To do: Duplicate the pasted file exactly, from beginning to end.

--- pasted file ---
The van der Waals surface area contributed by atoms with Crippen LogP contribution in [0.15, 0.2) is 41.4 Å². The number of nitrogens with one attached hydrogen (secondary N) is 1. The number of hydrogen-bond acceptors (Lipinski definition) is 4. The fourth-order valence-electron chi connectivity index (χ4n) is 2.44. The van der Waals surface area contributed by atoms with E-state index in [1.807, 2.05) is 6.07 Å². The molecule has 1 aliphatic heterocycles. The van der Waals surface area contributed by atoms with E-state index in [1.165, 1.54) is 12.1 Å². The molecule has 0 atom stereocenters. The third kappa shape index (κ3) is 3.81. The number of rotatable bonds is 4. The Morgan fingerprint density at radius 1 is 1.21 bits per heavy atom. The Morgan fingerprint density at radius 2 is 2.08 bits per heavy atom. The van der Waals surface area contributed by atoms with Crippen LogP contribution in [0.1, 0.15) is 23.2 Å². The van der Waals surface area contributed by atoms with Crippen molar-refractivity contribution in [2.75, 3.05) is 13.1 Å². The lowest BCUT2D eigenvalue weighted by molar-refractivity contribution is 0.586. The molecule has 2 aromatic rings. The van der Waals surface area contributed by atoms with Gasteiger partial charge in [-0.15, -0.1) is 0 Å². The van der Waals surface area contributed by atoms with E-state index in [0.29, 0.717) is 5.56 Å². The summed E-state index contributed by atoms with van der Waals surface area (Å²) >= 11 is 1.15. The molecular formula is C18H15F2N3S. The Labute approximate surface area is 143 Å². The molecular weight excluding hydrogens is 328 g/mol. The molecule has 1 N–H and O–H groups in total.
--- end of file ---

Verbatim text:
The van der Waals surface area contributed by atoms with Crippen LogP contribution in [0.15, 0.2) is 41.4 Å². The number of nitrogens with one attached hydrogen (secondary N) is 1. The number of hydrogen-bond acceptors (Lipinski definition) is 4. The fourth-order valence-electron chi connectivity index (χ4n) is 2.44. The van der Waals surface area contributed by atoms with E-state index in [1.807, 2.05) is 6.07 Å². The molecule has 1 aliphatic heterocycles. The van der Waals surface area contributed by atoms with E-state index in [1.165, 1.54) is 12.1 Å². The molecule has 0 atom stereocenters. The third kappa shape index (κ3) is 3.81. The number of rotatable bonds is 4. The Morgan fingerprint density at radius 1 is 1.21 bits per heavy atom. The Morgan fingerprint density at radius 2 is 2.08 bits per heavy atom. The van der Waals surface area contributed by atoms with Crippen LogP contribution in [0.1, 0.15) is 23.2 Å². The van der Waals surface area contributed by atoms with Crippen molar-refractivity contribution in [2.75, 3.05) is 13.1 Å². The lowest BCUT2D eigenvalue weighted by molar-refractivity contribution is 0.586. The molecule has 2 aromatic rings. The van der Waals surface area contributed by atoms with Gasteiger partial charge in [-0.15, -0.1) is 0 Å². The van der Waals surface area contributed by atoms with E-state index in [0.29, 0.717) is 5.56 Å². The summed E-state index contributed by atoms with van der Waals surface area (Å²) >= 11 is 1.15. The molecular formula is C18H15F2N3S. The Labute approximate surface area is 143 Å². The molecular weight excluding hydrogens is 328 g/mol. The molecule has 1 N–H and O–H groups in total.